During graduate school, my research mentors hated Martin Fishbein because they could not supplant his research with voodoo statistics and esoteric articles that challenged his propositions. Fishbein masterfully combined communications theory with sociology to make a simple, eloquent and yet powerful communications model.

Fishbein (and his co-researcher Icek Ajzen) developed the Theory of Planned Behavior, which stated that if people hold beliefs that a certain behavior would lead to a desired outcome, then they would act on those beliefs through intentional behavior. To make this easy, if someone believes they will make a pile of money on the stock market, then we can predict they will make an investment.

Binary vs. Scaled Beliefs

But Fishbein noted that beliefs are not binary—believe or not believe. They are scaled, ranging from weak beliefs to strong beliefs. In the model above and in our resource materials I scaled Fishbein’s model from +1 to +8 (weak to strong). But Fishbein also noted that people make belief choices “in a context” with their “reference group,” indicating that people with emerging beliefs need to have a corresponding group of friends/family/etc. who supports their beliefs.

Fishbein Model New

Understanding This Model

Again to keep this simple, a person normally will not choose to become a Christian without also thinking about their reference group—buddies, family members, co-workers, neighbors etc. Unlike beliefs that are only positively scaled, reference groups can be positively and/or negatively scaled. In other words, they are for or against the emerging belief and are ranged from weak to strong. They can either help emerging beliefs by being supportive, or hinder emerging beliefs by being resistant.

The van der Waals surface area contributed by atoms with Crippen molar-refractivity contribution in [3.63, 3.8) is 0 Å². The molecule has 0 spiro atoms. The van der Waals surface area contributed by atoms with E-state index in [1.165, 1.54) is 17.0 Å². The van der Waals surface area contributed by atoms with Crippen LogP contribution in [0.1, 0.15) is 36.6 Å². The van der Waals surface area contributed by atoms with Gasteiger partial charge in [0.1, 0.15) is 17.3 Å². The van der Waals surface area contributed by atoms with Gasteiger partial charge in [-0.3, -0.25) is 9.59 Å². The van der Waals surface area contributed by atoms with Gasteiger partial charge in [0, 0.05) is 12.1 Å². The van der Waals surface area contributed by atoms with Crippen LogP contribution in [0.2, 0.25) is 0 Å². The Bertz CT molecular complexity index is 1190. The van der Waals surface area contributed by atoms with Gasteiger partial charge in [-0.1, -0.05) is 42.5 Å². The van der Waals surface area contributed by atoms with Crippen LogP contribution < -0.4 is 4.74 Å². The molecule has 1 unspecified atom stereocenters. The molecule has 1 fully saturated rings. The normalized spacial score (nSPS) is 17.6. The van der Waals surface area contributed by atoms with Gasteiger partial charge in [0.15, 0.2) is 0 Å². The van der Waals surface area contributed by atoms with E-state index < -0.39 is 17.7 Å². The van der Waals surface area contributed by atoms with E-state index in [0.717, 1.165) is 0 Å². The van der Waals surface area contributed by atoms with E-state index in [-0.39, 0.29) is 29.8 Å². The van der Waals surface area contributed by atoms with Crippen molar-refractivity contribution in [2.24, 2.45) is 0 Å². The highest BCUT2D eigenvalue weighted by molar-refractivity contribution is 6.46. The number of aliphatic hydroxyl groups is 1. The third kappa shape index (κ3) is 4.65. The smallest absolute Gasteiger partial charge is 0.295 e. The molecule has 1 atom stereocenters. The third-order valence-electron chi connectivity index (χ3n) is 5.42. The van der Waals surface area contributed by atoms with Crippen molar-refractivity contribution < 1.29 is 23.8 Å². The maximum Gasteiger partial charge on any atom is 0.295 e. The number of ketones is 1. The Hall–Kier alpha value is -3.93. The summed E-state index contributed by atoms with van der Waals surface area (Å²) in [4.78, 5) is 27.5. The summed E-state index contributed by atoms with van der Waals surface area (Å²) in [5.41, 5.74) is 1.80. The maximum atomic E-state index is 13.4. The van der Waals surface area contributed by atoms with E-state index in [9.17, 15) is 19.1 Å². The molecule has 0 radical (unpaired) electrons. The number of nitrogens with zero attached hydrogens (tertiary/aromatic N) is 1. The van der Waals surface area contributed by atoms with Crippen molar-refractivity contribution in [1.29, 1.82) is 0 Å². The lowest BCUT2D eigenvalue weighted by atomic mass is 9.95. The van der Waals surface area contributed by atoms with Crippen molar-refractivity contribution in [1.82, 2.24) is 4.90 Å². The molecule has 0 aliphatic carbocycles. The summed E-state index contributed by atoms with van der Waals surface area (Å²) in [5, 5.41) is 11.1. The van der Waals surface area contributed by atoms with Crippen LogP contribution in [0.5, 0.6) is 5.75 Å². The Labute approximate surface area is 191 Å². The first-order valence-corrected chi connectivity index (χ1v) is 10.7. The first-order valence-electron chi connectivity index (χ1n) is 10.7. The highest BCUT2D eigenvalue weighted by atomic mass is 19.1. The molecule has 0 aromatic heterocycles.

If a person has a strong belief and has weak reference group support, Fishbein would predict that the person would act on her/his own belief. Conversely, if a person holds a weak belief but has a strong reference group preference (either negative or positive), then Fishbein would predict that the person would act on the desires of the reference group. But if a person has a strong belief, yet experiences strong opposition by the reference group, then the person will experience cognitive dissonance potentially leading to a “cognitive break” with one’s reference group. Some would call this radical conversion if they leave their family and friends to follow their new Christian belief system.

A person normally will not choose to become a Christian without also thinking about their reference group – buddies, family members, co-workers, neighbors etc.

Who Would A Seeker Tell About Their Emerging Beliefs?

But here is where Fishbein was brilliant. He also observed that people have a wide range of people they would consider “reference groups;” some pro and some con. So generally, what a person does is that he/she will only tell “pro” reference group members of the emerging belief and keep the negative ones in the dark.

Why is this important? In our previous articles on the Three little Ws, the last W is related to message context. If we shift from messages that are traditionally individually oriented and thus incongruent with natural reference group processes to messages that include “pro” groups members, then we cause the person to grow more confident in belief and at the same time pull in “pro” reference group friends. If we do this “tweak,” then we can then have a greater chance of encouraging belief development and identifying people who will believe with our seeker friend. In other words, we share our message with a “group,” not an individual. The person then becomes a believer in a positive group context, even though the greater population is hostile. Actually the more hostile environment, the better the results may be. I know it sounds counter intuitive, but the theory holds true, which is why my research mentors hated Fishbein. But this is why my ole buddy Bob was successful. His secret sauce was that he focused on the group that led them to “believe together.”

How does this connect to the new media in our world today? See the next article.